--- SEARCH ---
Learning Chinese
Learn to Cook Chinese Dishes
Exchange Rates
Hotel Service

Hot Links
China Development Gateway
Chinese Embassies

The Ministry of Foreign Affairs
The Ministry of Foreign Trade and Economic Cooperation
Permanent Mission of the People's Republic of China to the UN
Permanent Mission of the People's Republic of China to the United Nations Office at Geneva and other International Organizations in Switzerland
Foreign Affairs College
Institute of American Studies Chinese Academy of Social Sciences
Sustainable Growth a Global Duty
Responding to the appeal for action rather than lofty talks at the ongoing World Summit on Sustainable Development, the European Union (EU) announced additional economic aid of 22 billion euros (US$21.4 billion) to developing countries over the next five years.

It is surely a big help for countries thirsty for money for various projects such as energy, sanitation water and biodiversity, which are key to sustainable development.

In third world countries, poverty is the root cause of environmental deterioration. So it has ceased to be an internal problem of any country, but, rather, is a common challenge confronting the international community.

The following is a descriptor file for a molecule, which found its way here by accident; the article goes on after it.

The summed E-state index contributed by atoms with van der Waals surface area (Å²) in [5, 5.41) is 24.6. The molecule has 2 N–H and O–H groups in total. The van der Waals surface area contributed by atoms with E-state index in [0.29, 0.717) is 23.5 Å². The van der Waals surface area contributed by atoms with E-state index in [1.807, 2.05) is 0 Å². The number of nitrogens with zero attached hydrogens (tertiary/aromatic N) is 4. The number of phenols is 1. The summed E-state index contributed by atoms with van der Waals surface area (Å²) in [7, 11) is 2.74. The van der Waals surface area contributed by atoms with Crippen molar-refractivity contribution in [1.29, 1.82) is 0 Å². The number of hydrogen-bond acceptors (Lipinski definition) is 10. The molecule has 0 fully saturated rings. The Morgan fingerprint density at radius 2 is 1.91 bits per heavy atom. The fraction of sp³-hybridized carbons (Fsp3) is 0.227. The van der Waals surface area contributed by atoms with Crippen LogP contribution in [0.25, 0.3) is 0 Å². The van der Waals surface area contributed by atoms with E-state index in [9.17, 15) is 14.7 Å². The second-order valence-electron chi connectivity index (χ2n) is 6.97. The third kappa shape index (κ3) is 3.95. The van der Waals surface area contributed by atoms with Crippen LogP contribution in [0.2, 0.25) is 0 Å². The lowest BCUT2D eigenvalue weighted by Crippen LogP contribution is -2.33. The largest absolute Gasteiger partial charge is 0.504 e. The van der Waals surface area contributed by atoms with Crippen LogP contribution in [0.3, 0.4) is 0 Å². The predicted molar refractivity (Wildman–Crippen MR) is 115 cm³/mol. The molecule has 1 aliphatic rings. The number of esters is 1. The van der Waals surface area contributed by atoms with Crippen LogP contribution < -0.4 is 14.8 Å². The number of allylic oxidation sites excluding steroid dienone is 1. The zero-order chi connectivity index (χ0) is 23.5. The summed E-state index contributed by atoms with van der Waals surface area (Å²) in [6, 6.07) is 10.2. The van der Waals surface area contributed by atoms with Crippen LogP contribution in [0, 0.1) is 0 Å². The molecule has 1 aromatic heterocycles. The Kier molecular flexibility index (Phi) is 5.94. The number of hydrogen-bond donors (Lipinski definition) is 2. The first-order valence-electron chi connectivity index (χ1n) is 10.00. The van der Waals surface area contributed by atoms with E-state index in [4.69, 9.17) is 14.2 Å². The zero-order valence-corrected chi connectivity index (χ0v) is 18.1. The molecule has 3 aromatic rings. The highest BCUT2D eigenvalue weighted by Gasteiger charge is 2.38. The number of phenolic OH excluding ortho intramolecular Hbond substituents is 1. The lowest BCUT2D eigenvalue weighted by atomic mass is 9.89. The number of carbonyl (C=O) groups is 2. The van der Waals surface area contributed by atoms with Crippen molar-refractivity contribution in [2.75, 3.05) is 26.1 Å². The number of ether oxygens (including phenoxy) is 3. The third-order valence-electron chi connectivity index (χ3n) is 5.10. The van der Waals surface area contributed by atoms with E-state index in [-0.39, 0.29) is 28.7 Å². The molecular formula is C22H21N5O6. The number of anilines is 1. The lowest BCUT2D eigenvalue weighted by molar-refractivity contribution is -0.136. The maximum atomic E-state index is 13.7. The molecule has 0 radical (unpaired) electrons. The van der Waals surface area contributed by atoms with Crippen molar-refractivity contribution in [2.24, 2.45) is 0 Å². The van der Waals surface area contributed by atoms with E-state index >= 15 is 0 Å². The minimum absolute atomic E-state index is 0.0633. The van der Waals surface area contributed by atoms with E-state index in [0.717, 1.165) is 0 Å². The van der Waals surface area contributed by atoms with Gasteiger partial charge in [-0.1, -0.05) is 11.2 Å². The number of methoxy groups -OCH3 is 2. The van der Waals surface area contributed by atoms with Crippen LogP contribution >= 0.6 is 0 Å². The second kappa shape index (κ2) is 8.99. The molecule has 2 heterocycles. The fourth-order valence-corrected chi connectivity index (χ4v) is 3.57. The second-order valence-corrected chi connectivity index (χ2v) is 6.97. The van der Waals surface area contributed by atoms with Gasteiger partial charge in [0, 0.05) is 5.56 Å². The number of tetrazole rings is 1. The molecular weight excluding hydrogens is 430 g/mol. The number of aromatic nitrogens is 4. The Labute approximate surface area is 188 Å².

To provide development aid for poverty-stricken countries is a moral imperative for developed countries. The latter's long-time colonial rule contributed greatly to the former's backward economic development.

Furthermore, the production activities and living style in Western countries have been consuming much more resources than developing countries do. As the biggest beneficiary, developed countries have the obligation to contribute more in curbing environmental degradation and achieving sustainable development.

Aiding developing countries also serves the practical interest of developed countries themselves - we share the same planet.

Disappointingly, developed countries have done far less about fulfilling their obligation to aid the poor.

As far back as 30 years ago, the United Nations set the target for developed countries to provide Official Development Assistance (ODA) to developing countries. They were to give the equivalent of at least 0.7 percent of their gross national product.

In 1992, agreement was reached on setting 2015 as the deadline to achieve the 0.7 percent target. But today, the average level of ODA is only 0.22 percent.

While ignoring their obligation to aid developing countries, developed countries also adopted discriminative policies in trade and market access, which has further marginalized third world countries.

The summit is expected to generate more actions in relieving the poor and healing the planet. A global human society characterized by islands of wealth, surrounded by a sea of poverty is unsustainable, as South Africa President Thabo Mbeki said at the opening session.

(China Daily August 30, 2002)

WTO Focuses on Sustainable Growth
Premier on China's Strategy of Sustainable Development
Print This Page
Email This Page
About Us SiteMap Feedback
Copyright © China Internet Information Center. All Rights Reserved
E-mail: webmaster@china.org.cn Tel: 86-10-68326688